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Smashing Newsletter: Issue #53

This newsletter issue was sent out to 99,770 newsletter subscribers on Tuesday, February 21st 2012. If you are not subscribed yet, feel free to subscribe to our email newsletter1.


Dear Readers,

As mentioned in the previous newsletter issue, we’ve been busy bees organizing the upcoming SmashingMag Meetup as well as a one-day workshop with CSS Guru Jens Grochtdreis in Frankfurt on Monday the 27th of February. The CSS3 Master class will be held in English and all you have to do to join is to answer a short question related to the topic of the workshop on our meetup page. Last but definitely not least, we’d like to thank MailChimp2 for sponsoring the workshop, and Linotype3 for sponsoring the evening event  —  both to which we all look very much forward to!

Last week was also pretty exciting for us, especially after the launch of the Smashing Book #3 presale. We’ve received truly smashing feedback and promise to give our best to answer all further requests and questions via our contact form4 and on Twitter (#smbook3). The pre-order is available for just a few days so don’t miss your opportunity to pre-order the Smashing Book #35 at a special price while you can!

In today’s newsletter issue, we’ll be covering some CSS and HTML snippets, a quality free font, a color scheme tool and vintage album covers. We’re also giving away 2 tickets to the Mobilism Conference6 in Amsterdam. Further details regarding the conf tickets are provided below.

We hope you enjoy the newsletter!

Table of Contents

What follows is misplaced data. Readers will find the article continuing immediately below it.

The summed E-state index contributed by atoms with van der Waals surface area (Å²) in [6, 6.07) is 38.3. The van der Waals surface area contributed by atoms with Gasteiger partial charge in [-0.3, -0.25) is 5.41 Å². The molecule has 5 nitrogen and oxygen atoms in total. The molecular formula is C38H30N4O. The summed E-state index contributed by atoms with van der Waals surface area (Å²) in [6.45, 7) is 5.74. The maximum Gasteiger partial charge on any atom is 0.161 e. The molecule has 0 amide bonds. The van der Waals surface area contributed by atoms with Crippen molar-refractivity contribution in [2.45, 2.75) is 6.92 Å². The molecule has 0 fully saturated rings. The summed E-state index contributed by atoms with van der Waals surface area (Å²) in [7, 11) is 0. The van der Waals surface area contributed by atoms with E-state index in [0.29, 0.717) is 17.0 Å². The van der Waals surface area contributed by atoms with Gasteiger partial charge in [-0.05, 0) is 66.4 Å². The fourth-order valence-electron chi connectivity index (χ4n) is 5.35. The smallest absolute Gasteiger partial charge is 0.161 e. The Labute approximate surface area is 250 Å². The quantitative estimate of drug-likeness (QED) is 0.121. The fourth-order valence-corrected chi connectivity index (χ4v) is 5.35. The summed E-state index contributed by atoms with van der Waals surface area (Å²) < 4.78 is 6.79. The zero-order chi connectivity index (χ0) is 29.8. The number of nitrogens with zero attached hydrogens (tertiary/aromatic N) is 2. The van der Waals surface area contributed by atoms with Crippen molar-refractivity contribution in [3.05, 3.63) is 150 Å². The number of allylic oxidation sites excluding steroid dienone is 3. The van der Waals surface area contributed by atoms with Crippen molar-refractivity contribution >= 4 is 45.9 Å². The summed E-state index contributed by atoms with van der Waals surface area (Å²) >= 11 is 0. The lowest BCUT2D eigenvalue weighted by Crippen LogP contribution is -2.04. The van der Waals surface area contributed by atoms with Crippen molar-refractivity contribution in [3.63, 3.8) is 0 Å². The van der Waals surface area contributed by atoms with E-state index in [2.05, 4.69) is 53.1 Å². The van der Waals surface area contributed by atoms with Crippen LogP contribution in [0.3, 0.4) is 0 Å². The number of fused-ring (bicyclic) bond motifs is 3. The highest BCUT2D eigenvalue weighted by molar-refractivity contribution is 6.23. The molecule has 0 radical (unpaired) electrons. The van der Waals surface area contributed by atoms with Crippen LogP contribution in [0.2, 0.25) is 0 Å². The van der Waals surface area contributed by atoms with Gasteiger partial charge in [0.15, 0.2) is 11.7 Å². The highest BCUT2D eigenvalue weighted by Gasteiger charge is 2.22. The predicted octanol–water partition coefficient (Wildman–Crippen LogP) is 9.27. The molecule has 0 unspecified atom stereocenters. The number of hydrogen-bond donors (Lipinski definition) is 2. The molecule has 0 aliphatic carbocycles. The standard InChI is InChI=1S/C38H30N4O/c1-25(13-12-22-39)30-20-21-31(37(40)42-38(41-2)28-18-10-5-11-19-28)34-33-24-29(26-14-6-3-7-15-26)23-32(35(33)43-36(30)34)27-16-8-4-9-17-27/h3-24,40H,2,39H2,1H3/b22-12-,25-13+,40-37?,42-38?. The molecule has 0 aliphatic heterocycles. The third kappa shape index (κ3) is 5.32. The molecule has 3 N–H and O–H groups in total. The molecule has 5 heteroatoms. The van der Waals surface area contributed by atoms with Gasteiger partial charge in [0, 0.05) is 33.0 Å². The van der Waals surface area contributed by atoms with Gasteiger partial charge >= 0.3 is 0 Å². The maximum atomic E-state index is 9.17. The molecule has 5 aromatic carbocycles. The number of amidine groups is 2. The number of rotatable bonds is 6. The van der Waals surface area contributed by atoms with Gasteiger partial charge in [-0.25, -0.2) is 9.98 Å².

1. Quick Peek At A Designer Hall Of Fame7
  2. Common Patterns Of Markup and Style8
  3. Entypo: Free Pictogram Font9
  4. Match Up Your Colors10
  5. Monitor And Manage Your WordPress Sites11
  6. DataTables: Plug-in For jQuery Javascript Library12
  7. The Infinite Preloader13
  8. Thirty-Three Vintage Album Covers14
  9. Things Organized Neatly15

1. Quick Peek At A Designer Hall Of Fame

Whether you are a design enthusiast or a company marketing director, you’re likely to be always looking for new and exciting designs to spice up your wallpaper/company website. Browsing for nuggets on the Web can be a lot of fun, but sometimes you wish someone would take the time to put together a little designer “Hall Of Fame”… actually, ‘he’16 did.

Quick Peek At A Designer Hall Of Fame17

365 Awesome Designers18 is a “no-frills” — but lots of “design-thrills” — project, that features interesting, creative, (pick your “awesome” adjective of choice) designers and some of their creations. Every day the avid design fan can discover a new craftsperson. And should your interest in a designer go deeper, the website’s creators provide you with all the necessary information to either stalk your new favorite designer online or on Twitter. (jc)

2. Common Patterns Of Markup and Style